5. It's funny how languages work. "Sombrero" is the word in spanish for "hat" and here in Spain we would call that "sombrero mexicano". It seems that in english, or at least in american english you have borrowed the word "sombrero" to mean "sombrero mexicano".

    1. Yes! I love language and this is a case where American English has borrowed a generic Spanish word to turn it into a specific English word. For the same reason that "salsa" in the US always refers to the tomato-based spicy sauce you put on nachos. (I believe it is more correctly called pico de gallo.) Sadly, I never took any Spanish in school so cannot cite more examples. (Spanish is the second-most widely spoken language in the US and would actually be useful, as opposed to German which I studied in school which is not.)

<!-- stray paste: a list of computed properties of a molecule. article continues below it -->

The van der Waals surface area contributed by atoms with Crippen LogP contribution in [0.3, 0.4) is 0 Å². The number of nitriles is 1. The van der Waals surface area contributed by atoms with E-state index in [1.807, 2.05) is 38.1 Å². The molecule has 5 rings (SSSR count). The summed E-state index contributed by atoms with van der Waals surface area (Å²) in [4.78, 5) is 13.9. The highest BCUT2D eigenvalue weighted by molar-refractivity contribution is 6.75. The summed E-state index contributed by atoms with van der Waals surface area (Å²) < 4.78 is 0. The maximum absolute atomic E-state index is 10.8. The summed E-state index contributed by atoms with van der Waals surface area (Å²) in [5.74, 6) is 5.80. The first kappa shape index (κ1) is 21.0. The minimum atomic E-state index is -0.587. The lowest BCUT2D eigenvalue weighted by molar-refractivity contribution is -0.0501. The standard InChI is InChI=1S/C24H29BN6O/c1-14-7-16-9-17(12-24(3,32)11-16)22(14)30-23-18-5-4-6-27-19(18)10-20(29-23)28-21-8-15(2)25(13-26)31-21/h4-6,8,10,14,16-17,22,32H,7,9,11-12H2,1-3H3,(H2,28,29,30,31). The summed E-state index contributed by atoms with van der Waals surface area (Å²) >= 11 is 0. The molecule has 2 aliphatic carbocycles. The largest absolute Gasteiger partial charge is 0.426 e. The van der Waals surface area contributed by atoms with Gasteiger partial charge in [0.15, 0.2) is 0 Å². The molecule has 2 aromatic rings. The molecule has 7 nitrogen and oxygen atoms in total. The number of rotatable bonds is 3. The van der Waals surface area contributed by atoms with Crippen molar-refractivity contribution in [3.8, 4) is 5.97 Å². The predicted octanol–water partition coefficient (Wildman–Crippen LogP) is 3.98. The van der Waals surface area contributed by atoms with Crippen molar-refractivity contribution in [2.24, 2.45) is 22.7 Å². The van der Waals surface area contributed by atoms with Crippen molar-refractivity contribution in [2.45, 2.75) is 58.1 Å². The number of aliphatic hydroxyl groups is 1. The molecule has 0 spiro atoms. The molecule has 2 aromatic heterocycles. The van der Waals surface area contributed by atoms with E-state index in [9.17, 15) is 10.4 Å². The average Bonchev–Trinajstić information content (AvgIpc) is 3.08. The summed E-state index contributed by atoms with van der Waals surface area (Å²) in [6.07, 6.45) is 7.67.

2. My experience of burrito restaurants in the US tells me that what Americans call "salsa" is more sauce-like than "pico de gallo", which is chopped-up vegetables and herbs. Is Americans' salsa Mexicans' salsa picante? (picante meaning "spicy")

      But English does this with other languages as well. Another food example: Pesto is Italian for "paste," but in American English it only refers to a paste containing some combination of basil, cilantro, parsley, or tomato, blended with pine nuts, oil, and cheese and then eaten with pasta.